Monday, September 19, 2011

Walker

I walked to and from school almost every day. The school lay across the street and over the hill. We had to travel to the cross walk where the police ladies stopped traffic. No crossing anywhere else. When I started at the Oakview building, we tried to go over in front of our house on the crest of the hill, but the cop lady blew her whistle at us or if we got away with it, they always asked us the next day if we had done that.
Sometimes on rainy days a car showed up to gather all the kids. Maybe it was my dad's car, or Mr. Clarke,  Wencil's or Puhl's. I'm sure the parents had a network of a schedule. Mr. Clarke attended college, so he was free in mornings, sometimes. Mothers drove, too, but not mine. We scurried to the car and climbed in where we could. No seat belts then. And we always had a ride home in rainy weather, too.
My favorite time to walk home was in the late summer, early fall hot afternoons. I wandered through the back yards, sweater or jacket wrapped around my waist. Our neighbors, Jane and Bill Thompson, had a grape arbor. They were also my dad's cousins, so I never felt guilty, in fact, I think I had permission, to steal away some of those Concord grapes, warm and fleshy from the afternoon sun. That bright light filtering through the lumpy grape leaves, shadows flickering as I sucked the sweet purple skin to look at the clear green inside.
Being a privileged sixth grader, staying to help Mrs. M., I often started home after the police ladies left for the day. Sometimes I crossed Main Street, on the flat near the east entrance to town. That saved a few minutes and many yards out of the walk home.  
In the fall, after I got home, if Dad had worked day turn, he'd gather up whatever kids wanted to go for a ride and we venture over to Hartford apple orchard. He took some back way, probably up Yankee Run Road, past my Aunt Jim's house. The Hartford apple orchard was farther south on OH RT. 7 then, almost into Yankee Lake. I think sometimes we came out the Thompson-Sharpsville Rd. A quiet man, but always listening to the kids chatter, didn't say much unless needed. The evenings evolved quickly into a crisp cool night.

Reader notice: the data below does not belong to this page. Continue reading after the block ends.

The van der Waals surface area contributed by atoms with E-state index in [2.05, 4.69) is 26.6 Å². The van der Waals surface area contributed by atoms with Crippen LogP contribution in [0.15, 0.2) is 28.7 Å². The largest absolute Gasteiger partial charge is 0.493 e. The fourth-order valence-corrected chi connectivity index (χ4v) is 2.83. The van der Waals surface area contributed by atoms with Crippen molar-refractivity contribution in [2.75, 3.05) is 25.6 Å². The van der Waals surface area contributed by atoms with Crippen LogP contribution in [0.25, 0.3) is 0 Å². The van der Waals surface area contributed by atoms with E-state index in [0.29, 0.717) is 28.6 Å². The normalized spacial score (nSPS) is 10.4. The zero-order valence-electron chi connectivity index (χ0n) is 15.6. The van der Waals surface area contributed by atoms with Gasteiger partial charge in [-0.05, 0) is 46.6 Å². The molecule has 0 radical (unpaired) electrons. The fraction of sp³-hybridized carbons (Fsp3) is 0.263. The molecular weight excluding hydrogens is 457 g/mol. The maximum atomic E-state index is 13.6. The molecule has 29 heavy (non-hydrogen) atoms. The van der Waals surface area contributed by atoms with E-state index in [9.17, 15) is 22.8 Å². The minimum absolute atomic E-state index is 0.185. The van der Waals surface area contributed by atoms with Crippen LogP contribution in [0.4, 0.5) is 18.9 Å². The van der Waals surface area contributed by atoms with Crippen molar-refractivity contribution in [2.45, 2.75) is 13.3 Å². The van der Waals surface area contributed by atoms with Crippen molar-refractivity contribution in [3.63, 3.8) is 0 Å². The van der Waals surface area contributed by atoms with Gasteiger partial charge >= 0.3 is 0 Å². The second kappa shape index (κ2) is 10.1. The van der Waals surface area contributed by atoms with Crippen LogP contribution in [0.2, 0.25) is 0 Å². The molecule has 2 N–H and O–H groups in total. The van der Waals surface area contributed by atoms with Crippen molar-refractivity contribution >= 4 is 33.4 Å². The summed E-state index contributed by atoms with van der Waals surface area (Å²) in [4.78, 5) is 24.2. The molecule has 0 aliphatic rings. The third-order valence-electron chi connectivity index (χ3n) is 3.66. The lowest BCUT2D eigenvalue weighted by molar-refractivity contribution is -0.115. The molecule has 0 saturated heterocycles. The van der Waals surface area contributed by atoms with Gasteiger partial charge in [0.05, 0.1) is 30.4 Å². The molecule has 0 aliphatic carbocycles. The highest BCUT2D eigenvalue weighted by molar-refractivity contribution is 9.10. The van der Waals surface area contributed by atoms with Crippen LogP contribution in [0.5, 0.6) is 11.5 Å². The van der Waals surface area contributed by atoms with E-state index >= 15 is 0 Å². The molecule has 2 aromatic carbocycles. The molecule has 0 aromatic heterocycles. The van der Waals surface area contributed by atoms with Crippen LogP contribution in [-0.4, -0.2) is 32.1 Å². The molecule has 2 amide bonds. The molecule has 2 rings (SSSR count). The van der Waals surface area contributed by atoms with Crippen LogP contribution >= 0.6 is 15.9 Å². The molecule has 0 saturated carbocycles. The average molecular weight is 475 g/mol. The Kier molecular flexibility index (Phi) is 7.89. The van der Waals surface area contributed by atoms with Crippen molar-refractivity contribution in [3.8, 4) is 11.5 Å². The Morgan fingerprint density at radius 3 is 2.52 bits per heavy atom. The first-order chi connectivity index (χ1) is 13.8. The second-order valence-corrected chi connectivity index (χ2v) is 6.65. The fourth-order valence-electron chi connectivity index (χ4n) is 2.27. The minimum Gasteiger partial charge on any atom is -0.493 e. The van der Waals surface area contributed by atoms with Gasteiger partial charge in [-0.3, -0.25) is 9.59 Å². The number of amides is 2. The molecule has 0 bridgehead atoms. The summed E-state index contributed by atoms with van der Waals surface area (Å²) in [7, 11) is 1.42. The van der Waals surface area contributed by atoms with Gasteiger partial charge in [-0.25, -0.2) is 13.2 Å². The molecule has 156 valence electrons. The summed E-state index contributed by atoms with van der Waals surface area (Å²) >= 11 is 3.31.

One day in late September I walked home and Dad came in shortly after me. An odd occurrence as we had breakfast together. On his way to work around 230 that afternoon, as he waited to turn onto Swamp Road to Farrell, an old man, talking to the three ladies in his car, rear ended my dad. Dad got out to make sure they were all OK and then went on to work his afternoon shift. His head throbbed like never before and he left work, highly unusual for him.
He quickly told my mother and me this story. It was a shock, but we felt he would get over it and continue to work. Just shook up this day.
A week later Dad had an appointment with the mill doctor, "stark naked" before the doctor, who gave the OK to go back to work.
This day, I crossed at the cross walk because I was walking past the church and manse. My mom called out to me from the side door of the manse. Rev. Hatch's car stood, the motor running. I ran up the little hill to them. Mom said,"Your dad had to go to the emergency room from work. Rev. Hatch will take me to the hospital." I was to stay with  Gail at the manse.    
I think from the sketchy, non medical method my parents had and plus being only 11, I can't be certain, but my father had a big blood clot("the size of a grape cluster") in his leg, that the mill doctor missed and I believe it was a mini stroke or some kind of blood clot that caused my dad to leave work for the emergency room that October day in 1972.   
The first of the major outside changes sixth grade was to bring.                                       
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